Blueys Beach

August 20, 2006

Blueys_beach copy

Provided by: Phillip Lachman
Summary authors & editors: Phillip Lachman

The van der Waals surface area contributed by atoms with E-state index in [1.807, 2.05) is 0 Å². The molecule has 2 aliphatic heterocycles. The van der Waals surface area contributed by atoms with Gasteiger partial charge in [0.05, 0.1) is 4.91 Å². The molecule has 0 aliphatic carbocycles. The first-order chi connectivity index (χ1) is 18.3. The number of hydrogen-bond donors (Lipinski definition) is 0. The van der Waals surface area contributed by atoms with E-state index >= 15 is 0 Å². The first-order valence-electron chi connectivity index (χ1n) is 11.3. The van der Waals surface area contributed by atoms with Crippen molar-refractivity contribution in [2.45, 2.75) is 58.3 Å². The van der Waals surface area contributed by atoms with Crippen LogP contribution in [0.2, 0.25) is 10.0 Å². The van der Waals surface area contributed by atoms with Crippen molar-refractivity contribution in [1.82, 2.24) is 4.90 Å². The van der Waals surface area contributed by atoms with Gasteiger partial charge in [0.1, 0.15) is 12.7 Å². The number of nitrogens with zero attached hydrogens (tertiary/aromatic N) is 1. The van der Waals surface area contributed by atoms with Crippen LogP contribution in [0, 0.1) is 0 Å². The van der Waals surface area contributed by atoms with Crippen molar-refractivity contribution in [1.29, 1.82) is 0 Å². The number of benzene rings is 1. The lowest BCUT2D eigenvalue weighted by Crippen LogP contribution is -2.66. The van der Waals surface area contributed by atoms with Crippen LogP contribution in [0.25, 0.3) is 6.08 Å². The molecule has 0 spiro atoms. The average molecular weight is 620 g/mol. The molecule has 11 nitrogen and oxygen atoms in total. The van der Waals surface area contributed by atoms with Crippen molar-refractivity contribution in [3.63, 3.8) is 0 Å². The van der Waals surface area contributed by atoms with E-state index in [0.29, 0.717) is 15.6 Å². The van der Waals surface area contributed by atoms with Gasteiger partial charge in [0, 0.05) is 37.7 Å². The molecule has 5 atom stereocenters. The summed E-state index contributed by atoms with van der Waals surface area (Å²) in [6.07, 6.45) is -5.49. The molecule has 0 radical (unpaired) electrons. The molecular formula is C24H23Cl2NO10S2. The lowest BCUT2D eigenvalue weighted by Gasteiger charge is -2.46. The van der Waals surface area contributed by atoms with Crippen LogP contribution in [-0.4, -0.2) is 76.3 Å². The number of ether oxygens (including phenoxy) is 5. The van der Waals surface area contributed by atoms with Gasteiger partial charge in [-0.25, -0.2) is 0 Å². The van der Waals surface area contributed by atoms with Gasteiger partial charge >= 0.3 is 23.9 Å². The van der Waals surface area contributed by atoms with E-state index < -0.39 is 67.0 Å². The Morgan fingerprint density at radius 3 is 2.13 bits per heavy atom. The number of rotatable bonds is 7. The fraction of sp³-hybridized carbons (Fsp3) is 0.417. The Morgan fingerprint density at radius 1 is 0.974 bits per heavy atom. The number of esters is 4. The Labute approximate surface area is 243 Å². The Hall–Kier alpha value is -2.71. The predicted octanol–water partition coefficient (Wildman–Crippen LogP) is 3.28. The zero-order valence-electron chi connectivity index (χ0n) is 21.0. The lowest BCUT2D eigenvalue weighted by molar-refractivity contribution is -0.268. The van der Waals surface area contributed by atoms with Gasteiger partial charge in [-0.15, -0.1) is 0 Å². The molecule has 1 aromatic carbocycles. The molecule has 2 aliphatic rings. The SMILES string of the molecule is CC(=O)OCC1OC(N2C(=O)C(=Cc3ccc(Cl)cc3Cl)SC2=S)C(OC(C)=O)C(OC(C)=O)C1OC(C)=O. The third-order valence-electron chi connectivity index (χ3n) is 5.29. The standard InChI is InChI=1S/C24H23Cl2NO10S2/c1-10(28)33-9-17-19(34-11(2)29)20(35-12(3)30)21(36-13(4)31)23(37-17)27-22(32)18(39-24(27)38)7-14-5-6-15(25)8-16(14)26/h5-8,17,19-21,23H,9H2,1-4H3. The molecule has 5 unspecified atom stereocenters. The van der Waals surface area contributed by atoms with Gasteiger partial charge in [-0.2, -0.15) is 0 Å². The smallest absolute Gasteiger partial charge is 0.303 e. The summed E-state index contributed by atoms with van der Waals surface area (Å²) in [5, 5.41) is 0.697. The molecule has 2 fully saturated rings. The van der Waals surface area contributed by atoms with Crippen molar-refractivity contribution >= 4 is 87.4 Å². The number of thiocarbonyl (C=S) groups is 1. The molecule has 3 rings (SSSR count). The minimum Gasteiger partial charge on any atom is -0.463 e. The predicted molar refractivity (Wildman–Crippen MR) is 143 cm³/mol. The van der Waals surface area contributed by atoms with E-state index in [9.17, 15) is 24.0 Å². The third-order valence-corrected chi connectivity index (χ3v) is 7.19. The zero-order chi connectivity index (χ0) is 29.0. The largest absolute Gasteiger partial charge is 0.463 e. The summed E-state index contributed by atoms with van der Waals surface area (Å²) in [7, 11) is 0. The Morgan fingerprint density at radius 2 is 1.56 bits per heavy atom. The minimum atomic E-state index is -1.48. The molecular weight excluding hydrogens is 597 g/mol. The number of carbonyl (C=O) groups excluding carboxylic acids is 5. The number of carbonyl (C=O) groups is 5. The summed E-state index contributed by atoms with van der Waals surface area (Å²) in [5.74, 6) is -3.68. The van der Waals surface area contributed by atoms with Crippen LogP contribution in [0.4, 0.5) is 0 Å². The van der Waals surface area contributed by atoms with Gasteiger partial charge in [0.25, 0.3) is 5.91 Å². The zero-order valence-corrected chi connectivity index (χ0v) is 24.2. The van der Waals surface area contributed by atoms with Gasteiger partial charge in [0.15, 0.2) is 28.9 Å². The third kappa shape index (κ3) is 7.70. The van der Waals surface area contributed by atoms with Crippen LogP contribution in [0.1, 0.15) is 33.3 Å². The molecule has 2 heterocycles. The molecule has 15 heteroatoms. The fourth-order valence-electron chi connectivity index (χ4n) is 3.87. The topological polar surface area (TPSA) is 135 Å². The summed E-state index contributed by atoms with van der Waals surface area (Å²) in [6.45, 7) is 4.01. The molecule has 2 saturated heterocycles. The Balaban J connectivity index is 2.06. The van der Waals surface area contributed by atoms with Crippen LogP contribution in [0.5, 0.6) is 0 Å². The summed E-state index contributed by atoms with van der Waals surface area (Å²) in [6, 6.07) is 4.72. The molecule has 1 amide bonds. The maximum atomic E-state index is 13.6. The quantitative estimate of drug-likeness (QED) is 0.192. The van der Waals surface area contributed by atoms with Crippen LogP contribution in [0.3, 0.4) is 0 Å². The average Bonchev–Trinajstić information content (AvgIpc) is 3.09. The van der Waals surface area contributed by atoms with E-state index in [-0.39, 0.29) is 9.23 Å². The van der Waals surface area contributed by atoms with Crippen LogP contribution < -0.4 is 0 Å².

The photo shows features Blueys Beach, one of the many spectacular beaches on the mid-north coast of New South Wales, Australia. This view features the folded layers of sedimentary rock that form Charlotte Head, at the southern end of the beach. The eastern half of Australia was at one point entirely submerged. Australia's eastern coast formed by widespread island arc volcanics over a period 500 to 200 million years (Tertiary Period). During this time, there was widespread fault-block mountain building, uplift and erosion of the Eastern Highlands. Part of this uplifting produced the New England Fold Belt, which was affected by deformation during the Middle Devonian and the Middle to Late Carboniferous. The rocks exposed at Charlotte Head can be separated into two main types: well bedded units of alternating greywackes and argillites; and thick units of mainly coarse greywackes, containing large slabs and blocks of sedimentary material. Both types show evidence of widespread re-crystallization, which has resulted from burial metamorphism. Photo taken on July 22, 2006.

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